White House Press Secretary Jay Carney defended the pro-Obama group Organizing… (Charles Dharapak / Associated…)
WASHINGTON — White House Press Secretary Jay Carney on Monday defended President Obama’s efforts to reduce the influence of money in politics amid reports that a pro-Obama advocacy group is offering high-dollar fundraisers special access to the president.
During a briefing with reporters, Carney disputed the notion that access to Obama was being sold through Organizing for Action, a 501(c)4 social welfare organization set up by the president’s top political advisors.
“The fact is there are a variety of rules governing interaction between administration officials and outside groups, and administration officials follow those rules,” he said. “White House and administration officials will not be raising money for Organizing for Action, and while they may appear at appropriate OFA events in their official capacities, they will not be raising money.”
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But he did not dispute reports that Organizing for Action officials have invited former top campaign bundlers to join a finance committee that will meet occasionally with Obama.
During briefings for potential donors this month, OFA chairman Jim Messina and executive director Jon Carson laid out plans to invite fundraisers who bring in $500,000 a year for the new group to quarterly meetings with the president, as the Los Angeles Times first reported.
The arrangement triggered questions from reporters Monday at the White House after the New York Times reported Saturday that the group hopes to raise $50 million, with half coming from major bundlers.
“Look, this is an independent organization,” Carney said. “I would point you to that organization for how it raises its money.”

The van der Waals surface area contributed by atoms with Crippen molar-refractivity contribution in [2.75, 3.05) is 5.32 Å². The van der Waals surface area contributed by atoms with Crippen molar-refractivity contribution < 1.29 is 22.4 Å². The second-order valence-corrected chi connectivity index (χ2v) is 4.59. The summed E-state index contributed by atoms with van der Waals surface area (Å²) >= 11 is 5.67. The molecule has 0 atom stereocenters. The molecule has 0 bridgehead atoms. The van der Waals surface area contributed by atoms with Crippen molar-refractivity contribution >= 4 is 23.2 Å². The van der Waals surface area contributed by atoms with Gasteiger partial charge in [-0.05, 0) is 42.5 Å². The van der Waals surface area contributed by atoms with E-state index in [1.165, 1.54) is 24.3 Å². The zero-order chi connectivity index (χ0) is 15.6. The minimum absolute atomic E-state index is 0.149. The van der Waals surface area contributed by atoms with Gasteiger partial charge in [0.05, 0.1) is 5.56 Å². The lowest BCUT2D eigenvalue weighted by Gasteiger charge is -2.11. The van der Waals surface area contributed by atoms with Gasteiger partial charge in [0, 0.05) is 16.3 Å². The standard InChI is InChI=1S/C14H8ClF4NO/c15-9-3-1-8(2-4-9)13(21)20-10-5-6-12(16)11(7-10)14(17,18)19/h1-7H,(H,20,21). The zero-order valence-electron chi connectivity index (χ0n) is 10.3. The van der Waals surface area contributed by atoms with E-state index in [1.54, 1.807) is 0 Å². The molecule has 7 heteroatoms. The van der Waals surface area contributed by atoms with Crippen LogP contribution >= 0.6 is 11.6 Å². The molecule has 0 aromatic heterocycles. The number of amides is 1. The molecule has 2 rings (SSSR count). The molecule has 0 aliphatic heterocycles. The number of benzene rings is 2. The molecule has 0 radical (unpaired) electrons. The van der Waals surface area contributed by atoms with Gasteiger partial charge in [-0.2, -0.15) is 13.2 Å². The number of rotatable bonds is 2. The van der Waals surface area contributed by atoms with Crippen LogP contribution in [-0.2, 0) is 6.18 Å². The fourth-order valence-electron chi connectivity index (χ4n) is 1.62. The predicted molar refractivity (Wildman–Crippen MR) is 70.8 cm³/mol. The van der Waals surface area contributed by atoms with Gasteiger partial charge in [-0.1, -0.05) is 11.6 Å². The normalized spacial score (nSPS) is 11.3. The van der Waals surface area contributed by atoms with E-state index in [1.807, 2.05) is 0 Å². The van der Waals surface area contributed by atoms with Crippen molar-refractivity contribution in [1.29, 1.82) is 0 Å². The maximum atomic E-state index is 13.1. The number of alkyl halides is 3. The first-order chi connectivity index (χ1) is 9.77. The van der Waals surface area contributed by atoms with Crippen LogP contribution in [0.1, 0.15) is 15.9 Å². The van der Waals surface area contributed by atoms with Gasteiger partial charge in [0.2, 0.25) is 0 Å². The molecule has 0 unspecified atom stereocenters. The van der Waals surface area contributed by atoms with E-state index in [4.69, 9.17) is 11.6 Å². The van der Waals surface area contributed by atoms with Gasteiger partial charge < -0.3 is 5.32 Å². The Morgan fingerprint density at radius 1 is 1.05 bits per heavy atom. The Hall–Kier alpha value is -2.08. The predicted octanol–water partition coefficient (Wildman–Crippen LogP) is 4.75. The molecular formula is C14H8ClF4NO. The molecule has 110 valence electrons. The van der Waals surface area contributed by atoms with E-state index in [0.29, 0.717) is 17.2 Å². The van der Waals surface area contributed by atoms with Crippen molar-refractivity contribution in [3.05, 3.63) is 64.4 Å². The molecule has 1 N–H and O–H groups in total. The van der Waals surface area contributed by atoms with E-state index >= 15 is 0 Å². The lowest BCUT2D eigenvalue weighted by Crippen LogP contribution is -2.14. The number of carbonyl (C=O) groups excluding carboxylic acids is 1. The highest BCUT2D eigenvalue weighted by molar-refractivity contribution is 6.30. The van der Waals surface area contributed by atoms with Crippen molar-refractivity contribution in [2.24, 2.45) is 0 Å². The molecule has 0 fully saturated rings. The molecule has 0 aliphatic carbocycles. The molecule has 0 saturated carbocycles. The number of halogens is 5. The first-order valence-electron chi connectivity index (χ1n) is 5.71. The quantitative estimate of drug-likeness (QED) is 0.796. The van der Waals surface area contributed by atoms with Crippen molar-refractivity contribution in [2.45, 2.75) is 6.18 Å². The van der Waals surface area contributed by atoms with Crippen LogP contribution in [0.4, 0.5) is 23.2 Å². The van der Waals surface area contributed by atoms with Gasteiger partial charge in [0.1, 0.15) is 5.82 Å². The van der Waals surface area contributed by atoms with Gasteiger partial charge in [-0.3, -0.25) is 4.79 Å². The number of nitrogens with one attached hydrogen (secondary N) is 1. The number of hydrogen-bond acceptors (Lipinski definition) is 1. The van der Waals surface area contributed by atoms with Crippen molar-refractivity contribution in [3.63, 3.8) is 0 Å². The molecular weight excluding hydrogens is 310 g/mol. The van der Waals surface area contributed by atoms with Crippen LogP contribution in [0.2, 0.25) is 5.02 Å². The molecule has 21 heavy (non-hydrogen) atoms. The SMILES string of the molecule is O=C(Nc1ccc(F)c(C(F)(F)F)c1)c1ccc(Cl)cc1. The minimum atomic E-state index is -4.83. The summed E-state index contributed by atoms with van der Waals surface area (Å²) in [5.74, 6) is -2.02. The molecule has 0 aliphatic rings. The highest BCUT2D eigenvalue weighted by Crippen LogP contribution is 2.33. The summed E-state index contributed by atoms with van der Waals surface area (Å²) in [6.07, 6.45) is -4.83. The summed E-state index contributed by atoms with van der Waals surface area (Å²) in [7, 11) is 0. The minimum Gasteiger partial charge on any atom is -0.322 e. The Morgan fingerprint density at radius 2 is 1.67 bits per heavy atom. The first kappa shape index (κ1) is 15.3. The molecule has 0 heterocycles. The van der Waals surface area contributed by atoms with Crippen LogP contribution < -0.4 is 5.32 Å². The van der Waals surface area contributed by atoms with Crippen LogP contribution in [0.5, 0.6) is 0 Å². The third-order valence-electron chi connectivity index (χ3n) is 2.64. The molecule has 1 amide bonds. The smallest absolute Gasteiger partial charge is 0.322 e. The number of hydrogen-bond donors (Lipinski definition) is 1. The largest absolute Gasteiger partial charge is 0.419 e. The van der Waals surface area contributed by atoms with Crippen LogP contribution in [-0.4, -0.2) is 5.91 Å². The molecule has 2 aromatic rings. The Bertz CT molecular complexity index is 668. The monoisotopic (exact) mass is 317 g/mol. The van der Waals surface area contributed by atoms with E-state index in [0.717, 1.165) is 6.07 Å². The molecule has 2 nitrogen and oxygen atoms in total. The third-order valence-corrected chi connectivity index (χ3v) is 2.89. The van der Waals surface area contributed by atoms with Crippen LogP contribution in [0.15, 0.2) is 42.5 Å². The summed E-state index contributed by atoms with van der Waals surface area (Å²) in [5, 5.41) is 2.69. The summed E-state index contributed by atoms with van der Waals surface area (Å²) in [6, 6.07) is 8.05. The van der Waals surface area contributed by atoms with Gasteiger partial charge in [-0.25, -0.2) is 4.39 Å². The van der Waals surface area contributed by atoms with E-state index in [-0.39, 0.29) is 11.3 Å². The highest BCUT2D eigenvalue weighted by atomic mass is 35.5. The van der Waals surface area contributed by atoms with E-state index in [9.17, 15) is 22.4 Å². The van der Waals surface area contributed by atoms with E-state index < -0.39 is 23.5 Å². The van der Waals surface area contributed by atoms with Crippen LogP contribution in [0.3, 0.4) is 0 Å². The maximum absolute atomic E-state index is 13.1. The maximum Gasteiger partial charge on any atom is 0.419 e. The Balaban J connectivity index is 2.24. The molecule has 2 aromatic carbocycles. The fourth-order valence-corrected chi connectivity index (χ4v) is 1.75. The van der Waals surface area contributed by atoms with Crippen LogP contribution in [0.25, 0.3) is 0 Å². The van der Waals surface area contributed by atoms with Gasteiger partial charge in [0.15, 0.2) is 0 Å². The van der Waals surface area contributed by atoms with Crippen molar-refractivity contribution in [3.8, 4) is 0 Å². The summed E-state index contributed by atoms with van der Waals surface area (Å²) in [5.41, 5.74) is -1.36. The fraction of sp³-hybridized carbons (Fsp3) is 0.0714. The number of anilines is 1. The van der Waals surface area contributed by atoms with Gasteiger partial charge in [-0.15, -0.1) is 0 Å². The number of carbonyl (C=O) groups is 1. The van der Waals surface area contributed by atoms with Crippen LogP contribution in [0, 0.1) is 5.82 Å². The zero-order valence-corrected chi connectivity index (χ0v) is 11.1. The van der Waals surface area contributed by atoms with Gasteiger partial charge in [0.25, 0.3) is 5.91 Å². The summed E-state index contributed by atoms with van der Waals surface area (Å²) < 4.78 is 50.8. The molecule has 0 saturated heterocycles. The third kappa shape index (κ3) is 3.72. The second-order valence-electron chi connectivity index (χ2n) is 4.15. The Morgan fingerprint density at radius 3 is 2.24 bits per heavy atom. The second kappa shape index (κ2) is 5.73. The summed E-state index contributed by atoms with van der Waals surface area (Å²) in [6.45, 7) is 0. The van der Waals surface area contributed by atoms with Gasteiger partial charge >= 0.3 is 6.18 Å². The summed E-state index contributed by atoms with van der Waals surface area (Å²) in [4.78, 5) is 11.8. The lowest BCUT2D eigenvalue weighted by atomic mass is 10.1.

He defended Obama’s record on money in politics, pointing to his support for the DISCLOSE Act, a measure that would require politically active groups to reveal information about their major donors. He also noted that Obama has called for new rules on ethics and transparency, such as barring lobbyists from bundling campaign contributions.
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“The president has been very clear that we should be doing more to reduce the role of money in politics,” Carney said.
But campaign finance reform advocates have given Obama poor marks on curbing the influence of big money in politics, noting that he reversed his opposition to outside groups by embracing a super PAC that campaigned for his reelection and then accepted corporate money for last month’s inauguration festivities, a flip-flop from his stance in 2009.
In particular, they have lambasted the creation of OFA, a nonprofit organization that can raise unlimited sums without disclosing its donors. OFA officials have said they plan to voluntarily disclose contributors on a quarterly basis, but they will list ranges of sums donated, not the exact amounts.
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